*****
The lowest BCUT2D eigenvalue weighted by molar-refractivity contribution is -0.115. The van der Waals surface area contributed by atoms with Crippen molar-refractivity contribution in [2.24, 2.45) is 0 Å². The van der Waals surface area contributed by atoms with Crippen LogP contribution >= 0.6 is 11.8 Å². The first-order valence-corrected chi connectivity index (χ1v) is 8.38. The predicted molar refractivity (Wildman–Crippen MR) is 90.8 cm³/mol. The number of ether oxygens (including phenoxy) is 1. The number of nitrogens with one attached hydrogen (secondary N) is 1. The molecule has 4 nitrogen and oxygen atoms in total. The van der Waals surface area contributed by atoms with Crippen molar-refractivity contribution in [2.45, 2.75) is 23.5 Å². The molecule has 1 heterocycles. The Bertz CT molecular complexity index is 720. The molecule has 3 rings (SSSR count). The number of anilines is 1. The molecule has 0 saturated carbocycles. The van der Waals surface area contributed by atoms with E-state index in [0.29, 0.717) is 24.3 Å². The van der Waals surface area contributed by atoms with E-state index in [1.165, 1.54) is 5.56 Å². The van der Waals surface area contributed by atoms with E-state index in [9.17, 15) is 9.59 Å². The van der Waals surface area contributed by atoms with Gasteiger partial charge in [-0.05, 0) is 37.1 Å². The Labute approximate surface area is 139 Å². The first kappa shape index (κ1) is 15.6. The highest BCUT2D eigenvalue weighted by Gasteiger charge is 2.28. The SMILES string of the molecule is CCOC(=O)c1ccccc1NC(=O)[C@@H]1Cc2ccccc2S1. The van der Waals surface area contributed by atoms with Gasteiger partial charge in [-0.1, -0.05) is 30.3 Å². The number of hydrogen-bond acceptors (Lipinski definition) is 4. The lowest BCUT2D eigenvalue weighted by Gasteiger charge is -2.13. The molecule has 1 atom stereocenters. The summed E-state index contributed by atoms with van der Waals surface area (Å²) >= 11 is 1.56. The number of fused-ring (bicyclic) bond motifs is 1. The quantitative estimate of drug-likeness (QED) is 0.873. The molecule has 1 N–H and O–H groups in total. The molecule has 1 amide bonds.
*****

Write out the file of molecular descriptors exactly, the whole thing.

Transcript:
The lowest BCUT2D eigenvalue weighted by molar-refractivity contribution is -0.115. The van der Waals surface area contributed by atoms with Crippen molar-refractivity contribution in [2.24, 2.45) is 0 Å². The van der Waals surface area contributed by atoms with Crippen LogP contribution >= 0.6 is 11.8 Å². The first-order valence-corrected chi connectivity index (χ1v) is 8.38. The predicted molar refractivity (Wildman–Crippen MR) is 90.8 cm³/mol. The number of ether oxygens (including phenoxy) is 1. The number of nitrogens with one attached hydrogen (secondary N) is 1. The molecule has 4 nitrogen and oxygen atoms in total. The van der Waals surface area contributed by atoms with Crippen molar-refractivity contribution in [2.45, 2.75) is 23.5 Å². The molecule has 1 heterocycles. The Bertz CT molecular complexity index is 720. The molecule has 3 rings (SSSR count). The number of anilines is 1. The molecule has 0 saturated carbocycles. The van der Waals surface area contributed by atoms with E-state index in [0.29, 0.717) is 24.3 Å². The van der Waals surface area contributed by atoms with E-state index in [1.165, 1.54) is 5.56 Å². The van der Waals surface area contributed by atoms with E-state index in [9.17, 15) is 9.59 Å². The van der Waals surface area contributed by atoms with Gasteiger partial charge in [-0.05, 0) is 37.1 Å². The Labute approximate surface area is 139 Å². The first kappa shape index (κ1) is 15.6. The highest BCUT2D eigenvalue weighted by Gasteiger charge is 2.28. The SMILES string of the molecule is CCOC(=O)c1ccccc1NC(=O)[C@@H]1Cc2ccccc2S1. The van der Waals surface area contributed by atoms with Gasteiger partial charge in [-0.1, -0.05) is 30.3 Å². The number of hydrogen-bond acceptors (Lipinski definition) is 4. The lowest BCUT2D eigenvalue weighted by Gasteiger charge is -2.13. The molecule has 1 atom stereocenters. The summed E-state index contributed by atoms with van der Waals surface area (Å²) >= 11 is 1.56. The number of fused-ring (bicyclic) bond motifs is 1. The quantitative estimate of drug-likeness (QED) is 0.873. The molecule has 1 N–H and O–H groups in total. The molecule has 1 amide bonds.